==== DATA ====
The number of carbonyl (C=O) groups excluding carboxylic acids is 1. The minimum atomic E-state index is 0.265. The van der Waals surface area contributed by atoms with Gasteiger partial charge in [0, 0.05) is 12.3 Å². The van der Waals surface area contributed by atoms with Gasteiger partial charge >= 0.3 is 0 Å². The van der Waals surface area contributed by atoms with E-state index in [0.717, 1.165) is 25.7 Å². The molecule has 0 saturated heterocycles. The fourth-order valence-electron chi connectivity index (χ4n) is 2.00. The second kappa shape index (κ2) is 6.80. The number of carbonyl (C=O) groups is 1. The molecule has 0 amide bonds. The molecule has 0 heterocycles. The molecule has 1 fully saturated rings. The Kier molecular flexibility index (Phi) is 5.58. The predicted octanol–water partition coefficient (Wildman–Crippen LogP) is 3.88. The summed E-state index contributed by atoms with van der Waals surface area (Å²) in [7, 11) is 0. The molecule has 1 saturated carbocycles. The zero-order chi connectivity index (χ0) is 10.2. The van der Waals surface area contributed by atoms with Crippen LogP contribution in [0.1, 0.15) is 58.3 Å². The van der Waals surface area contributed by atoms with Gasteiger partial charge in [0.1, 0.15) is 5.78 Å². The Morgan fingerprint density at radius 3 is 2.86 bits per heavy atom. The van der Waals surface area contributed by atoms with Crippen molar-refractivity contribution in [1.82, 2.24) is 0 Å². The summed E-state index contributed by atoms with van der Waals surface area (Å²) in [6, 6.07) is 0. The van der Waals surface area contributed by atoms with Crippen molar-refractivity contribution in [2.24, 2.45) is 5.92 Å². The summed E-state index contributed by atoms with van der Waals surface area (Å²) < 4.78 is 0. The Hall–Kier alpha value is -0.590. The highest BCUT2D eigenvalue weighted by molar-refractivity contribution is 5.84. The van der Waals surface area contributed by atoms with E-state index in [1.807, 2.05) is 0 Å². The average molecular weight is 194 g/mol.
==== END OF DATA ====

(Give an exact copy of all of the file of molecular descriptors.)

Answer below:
The number of carbonyl (C=O) groups excluding carboxylic acids is 1. The minimum atomic E-state index is 0.265. The van der Waals surface area contributed by atoms with Gasteiger partial charge in [0, 0.05) is 12.3 Å². The van der Waals surface area contributed by atoms with Gasteiger partial charge >= 0.3 is 0 Å². The van der Waals surface area contributed by atoms with E-state index in [0.717, 1.165) is 25.7 Å². The molecule has 0 saturated heterocycles. The fourth-order valence-electron chi connectivity index (χ4n) is 2.00. The second kappa shape index (κ2) is 6.80. The number of carbonyl (C=O) groups is 1. The molecule has 0 amide bonds. The molecule has 0 heterocycles. The molecule has 1 fully saturated rings. The Kier molecular flexibility index (Phi) is 5.58. The predicted octanol–water partition coefficient (Wildman–Crippen LogP) is 3.88. The summed E-state index contributed by atoms with van der Waals surface area (Å²) in [7, 11) is 0. The molecule has 1 saturated carbocycles. The zero-order chi connectivity index (χ0) is 10.2. The van der Waals surface area contributed by atoms with Crippen LogP contribution in [0.1, 0.15) is 58.3 Å². The van der Waals surface area contributed by atoms with Gasteiger partial charge in [0.1, 0.15) is 5.78 Å². The Morgan fingerprint density at radius 3 is 2.86 bits per heavy atom. The van der Waals surface area contributed by atoms with Crippen molar-refractivity contribution in [1.82, 2.24) is 0 Å². The summed E-state index contributed by atoms with van der Waals surface area (Å²) in [6, 6.07) is 0. The van der Waals surface area contributed by atoms with Crippen molar-refractivity contribution in [2.24, 2.45) is 5.92 Å². The summed E-state index contributed by atoms with van der Waals surface area (Å²) < 4.78 is 0. The Hall–Kier alpha value is -0.590. The highest BCUT2D eigenvalue weighted by molar-refractivity contribution is 5.84. The van der Waals surface area contributed by atoms with E-state index in [1.807, 2.05) is 0 Å². The average molecular weight is 194 g/mol.